Tag Archives: performance pay

For Reformers: An Important Paper on Worker Compensation and Incentives

I’ve written before that education reformers often have an unfortunate lack of perspective about the way the world works outside of education. This means that reformers often unjustifiably assume – implicitly or explicitly – that their proposed changes would make education more like other sectors. This assumption, in turn, makes reformers’ proposals seem more intuitive […]

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TWIE: Paying Teachers For Master’s Degrees is (Still) A Bad Idea

As I said at This Week in Ed, I seriously doubt paying teachers for MAs is a good use of money: The most common and intuitive defense of the master’s degree is probably that we should pay for it because we should value the professional qualifications of our teachers. Why shouldn’t we reward teachers who have invested […]

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Why Doesn’t Merit Pay Work?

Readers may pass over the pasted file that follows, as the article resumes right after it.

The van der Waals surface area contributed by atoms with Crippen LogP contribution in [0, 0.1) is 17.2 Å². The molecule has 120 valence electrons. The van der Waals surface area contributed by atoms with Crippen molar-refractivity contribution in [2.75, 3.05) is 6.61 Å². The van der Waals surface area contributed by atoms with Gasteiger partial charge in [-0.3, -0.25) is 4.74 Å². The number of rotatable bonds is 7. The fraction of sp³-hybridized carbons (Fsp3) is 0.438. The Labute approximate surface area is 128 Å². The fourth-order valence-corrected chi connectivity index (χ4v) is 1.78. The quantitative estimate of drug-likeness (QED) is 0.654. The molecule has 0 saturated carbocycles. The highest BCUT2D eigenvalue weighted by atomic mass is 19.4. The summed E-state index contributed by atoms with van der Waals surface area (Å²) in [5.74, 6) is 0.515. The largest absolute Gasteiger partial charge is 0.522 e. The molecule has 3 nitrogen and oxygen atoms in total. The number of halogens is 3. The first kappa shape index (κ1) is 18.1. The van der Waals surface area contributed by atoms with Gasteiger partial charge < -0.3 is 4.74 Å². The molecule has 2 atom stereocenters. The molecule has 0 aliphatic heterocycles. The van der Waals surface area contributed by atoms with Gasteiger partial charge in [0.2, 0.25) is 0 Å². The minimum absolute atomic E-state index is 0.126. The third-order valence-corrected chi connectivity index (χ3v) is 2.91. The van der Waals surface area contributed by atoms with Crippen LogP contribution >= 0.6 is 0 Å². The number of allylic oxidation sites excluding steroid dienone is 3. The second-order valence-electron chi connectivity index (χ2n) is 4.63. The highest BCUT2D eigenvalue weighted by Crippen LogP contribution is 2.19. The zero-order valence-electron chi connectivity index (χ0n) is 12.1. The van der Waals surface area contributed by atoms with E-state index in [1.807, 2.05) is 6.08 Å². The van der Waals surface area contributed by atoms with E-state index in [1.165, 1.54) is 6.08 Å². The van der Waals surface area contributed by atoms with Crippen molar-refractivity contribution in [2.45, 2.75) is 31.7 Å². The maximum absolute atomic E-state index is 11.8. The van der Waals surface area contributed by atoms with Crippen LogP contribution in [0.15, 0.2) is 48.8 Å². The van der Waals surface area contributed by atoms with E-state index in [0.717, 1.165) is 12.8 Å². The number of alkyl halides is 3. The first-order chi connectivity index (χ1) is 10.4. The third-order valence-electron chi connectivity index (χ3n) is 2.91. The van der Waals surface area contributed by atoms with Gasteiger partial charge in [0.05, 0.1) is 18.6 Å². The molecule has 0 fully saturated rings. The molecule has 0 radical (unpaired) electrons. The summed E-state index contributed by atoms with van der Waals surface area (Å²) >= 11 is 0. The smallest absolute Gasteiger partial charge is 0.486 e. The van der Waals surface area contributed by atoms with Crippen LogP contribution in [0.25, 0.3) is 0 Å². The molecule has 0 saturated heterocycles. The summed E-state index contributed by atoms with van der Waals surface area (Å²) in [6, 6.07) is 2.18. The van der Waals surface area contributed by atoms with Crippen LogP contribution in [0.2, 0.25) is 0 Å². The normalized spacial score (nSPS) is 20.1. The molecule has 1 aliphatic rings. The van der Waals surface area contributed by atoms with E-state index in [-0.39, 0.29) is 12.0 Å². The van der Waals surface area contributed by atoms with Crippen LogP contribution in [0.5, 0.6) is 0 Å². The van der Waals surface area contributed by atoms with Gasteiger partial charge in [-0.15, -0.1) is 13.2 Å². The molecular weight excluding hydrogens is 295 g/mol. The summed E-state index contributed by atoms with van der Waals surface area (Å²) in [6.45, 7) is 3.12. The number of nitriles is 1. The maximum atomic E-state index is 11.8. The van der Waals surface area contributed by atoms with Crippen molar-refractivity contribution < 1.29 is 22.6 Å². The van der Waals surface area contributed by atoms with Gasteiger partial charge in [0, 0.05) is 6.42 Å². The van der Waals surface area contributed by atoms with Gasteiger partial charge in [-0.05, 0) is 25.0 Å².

Dick Startz this morning discusses one of many experiments indicating that performance pay for teachers not only fails to improve student outcomes, but also doesn’t do much to change teacher behavior. I don’t think people are sufficiently puzzled about why that is, so I’m glad Startz offers some possible explanations: A $3,000 bonus is nice, but […]

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Four Problems I *Don’t* Have With Merit Pay

There’s not a lot of evidence indicating that performance pay for teachers is a good way of improving student achievement. It may be possible to elaborately design unusual incentive schemes that produce some effect, but such plans don’t seem promising in practice. And even if such schemes did “work” – in the sense that they […]

Posted in Teacher Compensation | Tagged | 4 Responses